Thursday, October 28, 2010

Cold Weather Tips For Poultry

The spring and summer are usually easy seasons to manage your chickens, however, winter may offer a few challenges. Here is a few tips to keep your chickens productive and happy.

Chickens actually can do very well in cold weather. Egg production usually will slow down with colder weather. The first instinct people have is to lock their chickens in the hen house or outbuilding. This can cause more trouble than the cold. Chickens should be provided shelter in the winter, but be sure to provide plenty of ventilation. Ventilation should allow air exchange but not allow wind through the house.

If you allow your hens outside in the summer, offer them the choice in the winter. Exercise is important for the health of the birds. To help keep hens warm keep adequate feed for the birds.
The idea of adding heat to the chicken house to increase winter production has been tried and usually doesn’t pay off. To help keep the birds warm add a layer of straw or hay to the floor of the house. Feeding scratch in the evening helps keep chickens busy and keeps their crop full before going to roost.

One of the most important things in the winter is a constant supply of water. It is challenging in the winter to keep non-frozen water supplied to your birds. Many of the traditional waterers are hard to open when frozen, and plastic waterers will freeze and crack. Galvanized waterers work better but still can be damaged if the water is allowed to freeze solid. The best practice is to fill waterers half full in early morning and again in the afternoon. When temperatures are below 15˚ it is best to take the waterers in at night.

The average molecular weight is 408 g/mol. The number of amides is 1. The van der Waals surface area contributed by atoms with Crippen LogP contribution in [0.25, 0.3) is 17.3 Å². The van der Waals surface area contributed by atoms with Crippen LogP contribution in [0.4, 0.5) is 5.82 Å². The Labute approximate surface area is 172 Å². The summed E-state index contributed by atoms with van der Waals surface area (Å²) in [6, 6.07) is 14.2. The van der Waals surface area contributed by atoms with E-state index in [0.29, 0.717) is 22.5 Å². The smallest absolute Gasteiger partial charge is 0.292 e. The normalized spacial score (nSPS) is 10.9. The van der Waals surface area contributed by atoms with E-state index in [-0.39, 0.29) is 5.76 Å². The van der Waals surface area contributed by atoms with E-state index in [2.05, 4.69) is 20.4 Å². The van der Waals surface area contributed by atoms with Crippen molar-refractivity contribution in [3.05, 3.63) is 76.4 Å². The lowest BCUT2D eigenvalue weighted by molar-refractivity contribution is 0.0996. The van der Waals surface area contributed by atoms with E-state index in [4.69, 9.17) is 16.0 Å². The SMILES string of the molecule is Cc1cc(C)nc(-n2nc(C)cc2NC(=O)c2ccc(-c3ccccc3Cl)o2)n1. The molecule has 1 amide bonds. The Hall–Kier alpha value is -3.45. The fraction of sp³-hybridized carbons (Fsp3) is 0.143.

In the winter it is best to gather eggs twice a day, especially in freezing conditions. Chickens will naturally lose their feathers, which is called molting. During the molt, egg production will decrease, and the birds will eat less. Production will increase next spring as daylight increases.
The winter is the time of year that you should be on the lookout for predators. Raccoons, skunks and often neighborhood pets will get into chickens this time of year. The best way to avoid predator losses is to prevent them from occurring. Make your hen house and run predator “proof”. Some predators can fit into small openings, while others prefer to dig their way in. Examine your pen to eliminate holes, weak places in the fence, and remove brush and weeds from around the chicken house.
A few simple steps now can help maintain your chicken flock, keeping it productive.

1 comment:

  1. Thanks for the tips. After last year's chicken water heater fell apart, my mother came up with the easiest solution for our galvanized chicken waterer. She placed it on a crockpot on low! It's far enough away from the heating portion so as not to heat the water, just prevents freezing! So much simpler than my angel-food cake pan/light bulb set-up.